A hamburger and a french fry walk into a bar. The bartender says, "I'm sorry we don't serve food here.
Actually, that's pretty unlikely. Most bars do have food available to the customers, in some form or another. Whether it be bowls of pretzels and nuts, or hot wings, or pickled eggs.
Bar food is usually inexpensive. It is often hot or salty or mouth puckery, and it is almost always some form of finger food.
Why? Because they want you to eat when you drink so that you don't get totally sh!t faced, so you can drink more. And all that spicy, sour, salty food makes thirsty, so you will drink more. And, if you're not distracted by cutlery like which fork to use for which whatever, you will drink more.
It's all about drinking more. And I, for one, am all for that!
You may or may not have ever seen a big jar of pickled eggs sitting on the corner of a bar. If you've been in a dive, you probably have.
Although, I've never eaten a pickled egg in a bar, I like them. I just won't eat them if they're sitting there and I don't know how long they've been sitting there.
I've decided to bring the bar to the egg to make beer brined eggs. I must say they are surprisingly tasty and go great with a cold, frosty brew.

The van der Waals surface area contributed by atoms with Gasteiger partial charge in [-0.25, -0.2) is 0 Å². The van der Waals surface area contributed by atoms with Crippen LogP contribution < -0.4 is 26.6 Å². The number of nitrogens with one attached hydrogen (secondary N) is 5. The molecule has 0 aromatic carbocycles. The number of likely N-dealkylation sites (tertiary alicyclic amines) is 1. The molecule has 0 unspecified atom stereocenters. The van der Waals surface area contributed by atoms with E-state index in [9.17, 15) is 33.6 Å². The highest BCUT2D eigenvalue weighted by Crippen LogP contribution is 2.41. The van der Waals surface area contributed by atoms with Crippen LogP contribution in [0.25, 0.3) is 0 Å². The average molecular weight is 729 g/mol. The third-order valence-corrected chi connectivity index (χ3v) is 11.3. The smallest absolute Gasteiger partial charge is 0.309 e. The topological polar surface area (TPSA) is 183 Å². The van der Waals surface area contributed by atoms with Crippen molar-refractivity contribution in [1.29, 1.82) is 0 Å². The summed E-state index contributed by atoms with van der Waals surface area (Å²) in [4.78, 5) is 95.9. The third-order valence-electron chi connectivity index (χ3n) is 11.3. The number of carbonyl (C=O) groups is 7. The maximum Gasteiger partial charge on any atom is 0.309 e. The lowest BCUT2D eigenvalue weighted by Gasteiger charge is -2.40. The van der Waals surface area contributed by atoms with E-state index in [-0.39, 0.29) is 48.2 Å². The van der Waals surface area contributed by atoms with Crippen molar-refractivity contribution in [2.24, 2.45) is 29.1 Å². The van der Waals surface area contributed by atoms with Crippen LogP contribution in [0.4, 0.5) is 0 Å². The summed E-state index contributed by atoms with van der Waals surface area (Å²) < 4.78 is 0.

I used Denver Pale Ale, which is an English style pale ale, because it's a little sweeter and not as bitter as American pale ales. Also, it's light in color. I didn't want to use an intense flavored beer so to not overpower the eggs. Nor did I want to use a dark beer because it will discolor the
That being said, use whatever you like. Pickles eggs made with an amber ale might be pretty; pretty tasty, too.
Pale Ale Brined Eggs (Beer Pickled Eggs)
24 Small Hard-Boiled Eggs
1 (12 Fluid Ounce) Bottle Beer
2 Cups Apple Cider Vinegar
2 Tbsp Pickling Spice
2 Tbsp Parsley Flakes
4 Tbsp Kosher Salt
2 Hot Peppers
Place eggs in a large, deep pot and cover with cold water. Bring to a boil over high heat. Turn down to a simmer and cook for 15 minutes.
Drain and place in fresh cold water. When the eggs are cool peel. Stab each egg with fork so that all that tasty brine can fully penetrate the egg.
(She said fully penetrate! Yes, yes I did)
Divide the eggs into two quart sized canning jars ( or other air tight glass container).
In each jar place, 1 tablespoon each of the pickling spice and parsley flakes plus 2 tablespoons of kosher salt and a hot pepper. Use whatever kind of pepper you like or omit the pepper if you don't want spicy eggs. You can use the pepper whole or seeded or whatever you like depending on level of spiciness you like.
Combine the beer and vinegar and pour over eggs until they are fully submerged. Add additional vinegar if you need more liquid to cover the eggs.
Cover and refrigerate for at least 1 week before using.
Enjoy with your favorite beer or as a snack or even chopped up on a salad.